We have operated in a structure highlighting visibility and inclusion as success for trans people. We have become a community centered around possibility models, respectability politics, and celebrity. As trans has become the new thing and everyone seemingly can get a piece of the cake, neoliberalism has infiltrated our perspectives around what revolution truly looks like. This, more specifically, has affected our black and brown communities in more dynamic ways. We have begun to feel comfortable with the idea that if we work hard enough, we can excel. We have started to use our exceptions as symbols of possibility and reform of a system. But these are all lies. This is all a repeat of what we already have known and endured. This focus forces us to ignore the actual afflictions of the underprivileged, working-class black folk who don’t align with the gender norms while navigating white, capitalist spaces.
Transness as radical thought can only work if we realize that our liberation means fighting not only against a gender norm but also fighting against capitalism, white supremacy, patriarchy, racism, and so much more.
Transness as radical thought looks like decentering whiteness, assimilation, and the state in general and focusing on fighting against anti-blackness and racism.
Transness as radical thought requires us to realize that conceptualizations of what embodies cisness and transness are predicated on white narratives and logic. And furthermore, it requires us to rid ourselves of this lie that cisness (especially for black and brown people) has ever existed!
Our contemporary framing of transness and the trans movement seeks literally to erase the complex and dynamic identities of people of color, specifically black people. As black people, coming into our consciousness of transness is not as much about reimagining as it is merely taking back what was stolen from us. Black femme power intimidated our oppressors so much that it was demonized, restricted, and controlled. Reclaiming that right to black femme magic is a political identification against the state, and so this current trans movement seeks to control further the ways in which we interrogate our gender so that we cannot threaten the systems to the potential that we have the power to.
Much like mass incarceration or Jim Crow, the transgender movement is, in a way, a mechanism to control and maintain black people. Through framing our awakening under capitalist ideologies and white narration, we are not truly allowed to embody the revolutionary consciousness that we used to have access to. We are consistently lied to and provided this alternate reality that we believe to be revolutionary when it’s just the same system fed to us on a different plate with a few ingredients switched out. This has forced us to feed into this idea that we will win by “utilizing master’s tools” or by working our asses off to become exceptions to our demise.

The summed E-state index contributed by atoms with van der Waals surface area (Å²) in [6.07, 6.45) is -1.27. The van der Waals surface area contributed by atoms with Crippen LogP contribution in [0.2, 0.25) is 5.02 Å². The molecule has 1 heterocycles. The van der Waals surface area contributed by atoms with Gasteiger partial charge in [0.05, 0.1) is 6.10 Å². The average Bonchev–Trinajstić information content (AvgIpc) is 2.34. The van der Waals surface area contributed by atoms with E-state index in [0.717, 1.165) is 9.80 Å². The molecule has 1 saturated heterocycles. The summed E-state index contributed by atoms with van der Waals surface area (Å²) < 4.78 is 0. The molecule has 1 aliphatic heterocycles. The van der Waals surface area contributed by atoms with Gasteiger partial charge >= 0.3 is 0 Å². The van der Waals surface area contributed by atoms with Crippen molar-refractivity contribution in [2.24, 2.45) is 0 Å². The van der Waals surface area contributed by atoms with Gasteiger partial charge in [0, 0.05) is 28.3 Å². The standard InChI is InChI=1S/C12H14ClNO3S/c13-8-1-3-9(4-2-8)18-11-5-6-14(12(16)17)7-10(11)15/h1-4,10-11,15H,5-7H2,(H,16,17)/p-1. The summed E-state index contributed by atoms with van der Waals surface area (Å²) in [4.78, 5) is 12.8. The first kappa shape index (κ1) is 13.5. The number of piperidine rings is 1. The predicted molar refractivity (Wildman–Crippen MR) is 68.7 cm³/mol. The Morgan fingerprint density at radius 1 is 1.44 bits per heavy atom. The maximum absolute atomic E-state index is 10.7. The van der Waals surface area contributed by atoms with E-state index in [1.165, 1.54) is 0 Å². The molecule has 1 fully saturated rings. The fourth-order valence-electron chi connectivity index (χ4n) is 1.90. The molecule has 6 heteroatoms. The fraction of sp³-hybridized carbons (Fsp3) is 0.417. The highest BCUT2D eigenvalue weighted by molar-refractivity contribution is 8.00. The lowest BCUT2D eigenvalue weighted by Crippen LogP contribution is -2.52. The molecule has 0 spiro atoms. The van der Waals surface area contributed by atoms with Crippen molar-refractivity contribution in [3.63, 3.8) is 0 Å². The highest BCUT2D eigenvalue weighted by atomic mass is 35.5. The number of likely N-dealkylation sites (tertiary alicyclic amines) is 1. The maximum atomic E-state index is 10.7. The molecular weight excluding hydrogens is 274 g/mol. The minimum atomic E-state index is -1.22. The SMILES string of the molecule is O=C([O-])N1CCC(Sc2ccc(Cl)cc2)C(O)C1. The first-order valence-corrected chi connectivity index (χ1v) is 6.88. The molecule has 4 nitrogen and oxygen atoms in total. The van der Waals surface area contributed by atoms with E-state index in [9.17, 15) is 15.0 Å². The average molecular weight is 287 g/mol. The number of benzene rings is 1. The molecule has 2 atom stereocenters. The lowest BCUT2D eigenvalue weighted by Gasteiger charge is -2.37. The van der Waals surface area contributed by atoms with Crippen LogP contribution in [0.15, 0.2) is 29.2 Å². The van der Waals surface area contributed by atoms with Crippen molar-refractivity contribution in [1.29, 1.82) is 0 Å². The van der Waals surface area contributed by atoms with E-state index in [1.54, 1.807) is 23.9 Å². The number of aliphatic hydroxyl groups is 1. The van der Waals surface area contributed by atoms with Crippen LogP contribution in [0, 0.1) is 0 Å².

I believe that we will win when we truly allow ourselves to envision a genderless world where we can do what the hell we want to do with our bodies and not rely on the state to validate or affirm us.
I believe that we will win when we begin to embrace our blackness and our black history in its totality and use it as the framework for our navigation and interrogation of transness.
I believe that we will win when we become committed to holding ourselves accountable and working to dismantle the systems of oppression that we have so subconsciously created and invested in this movement.
So I write this to ask – what is black trans womanhood imagined outside of the framework of white femininity? What is black trans manhood imagined without the pressure of fulfilling the white hegemonic ideal? I implore black trans people to keep these questions in the back of your minds as you awaken into the conceptualizations of liberation of your bodies. I, myself, have for so long been shackled through trans womanhood identification and logic that now, embracing a non-binary narrative seems so foreign. But it shouldn’t be foreign. This is how we should be comfortable.
Let us work towards freedom.